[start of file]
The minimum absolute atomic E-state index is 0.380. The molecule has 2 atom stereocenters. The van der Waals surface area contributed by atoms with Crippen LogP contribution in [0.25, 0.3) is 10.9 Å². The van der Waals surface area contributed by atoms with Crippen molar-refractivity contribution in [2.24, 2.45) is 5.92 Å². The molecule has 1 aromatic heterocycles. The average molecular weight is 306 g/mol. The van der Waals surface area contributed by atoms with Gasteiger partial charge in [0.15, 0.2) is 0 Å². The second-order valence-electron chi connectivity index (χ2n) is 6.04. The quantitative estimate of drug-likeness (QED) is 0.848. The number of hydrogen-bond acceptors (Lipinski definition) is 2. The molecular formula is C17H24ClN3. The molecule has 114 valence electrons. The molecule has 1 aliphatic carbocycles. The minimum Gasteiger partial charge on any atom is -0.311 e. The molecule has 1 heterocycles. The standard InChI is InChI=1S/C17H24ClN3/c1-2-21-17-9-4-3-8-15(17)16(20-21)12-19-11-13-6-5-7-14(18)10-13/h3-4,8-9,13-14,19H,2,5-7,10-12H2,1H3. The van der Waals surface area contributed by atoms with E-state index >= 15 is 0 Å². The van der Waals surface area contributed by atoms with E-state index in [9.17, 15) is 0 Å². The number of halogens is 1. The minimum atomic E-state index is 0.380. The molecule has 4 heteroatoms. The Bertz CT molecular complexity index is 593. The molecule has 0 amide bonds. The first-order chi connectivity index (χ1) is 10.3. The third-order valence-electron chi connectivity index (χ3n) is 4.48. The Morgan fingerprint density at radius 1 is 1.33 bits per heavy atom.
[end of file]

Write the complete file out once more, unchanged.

The minimum absolute atomic E-state index is 0.380. The molecule has 2 atom stereocenters. The van der Waals surface area contributed by atoms with Crippen LogP contribution in [0.25, 0.3) is 10.9 Å². The van der Waals surface area contributed by atoms with Crippen molar-refractivity contribution in [2.24, 2.45) is 5.92 Å². The molecule has 1 aromatic heterocycles. The average molecular weight is 306 g/mol. The van der Waals surface area contributed by atoms with Gasteiger partial charge in [0.15, 0.2) is 0 Å². The second-order valence-electron chi connectivity index (χ2n) is 6.04. The quantitative estimate of drug-likeness (QED) is 0.848. The number of hydrogen-bond acceptors (Lipinski definition) is 2. The molecular formula is C17H24ClN3. The molecule has 114 valence electrons. The molecule has 1 aliphatic carbocycles. The minimum Gasteiger partial charge on any atom is -0.311 e. The molecule has 1 heterocycles. The standard InChI is InChI=1S/C17H24ClN3/c1-2-21-17-9-4-3-8-15(17)16(20-21)12-19-11-13-6-5-7-14(18)10-13/h3-4,8-9,13-14,19H,2,5-7,10-12H2,1H3. The van der Waals surface area contributed by atoms with E-state index >= 15 is 0 Å². The van der Waals surface area contributed by atoms with E-state index in [9.17, 15) is 0 Å². The number of halogens is 1. The minimum atomic E-state index is 0.380. The molecule has 4 heteroatoms. The Bertz CT molecular complexity index is 593. The molecule has 0 amide bonds. The first-order chi connectivity index (χ1) is 10.3. The third-order valence-electron chi connectivity index (χ3n) is 4.48. The Morgan fingerprint density at radius 1 is 1.33 bits per heavy atom.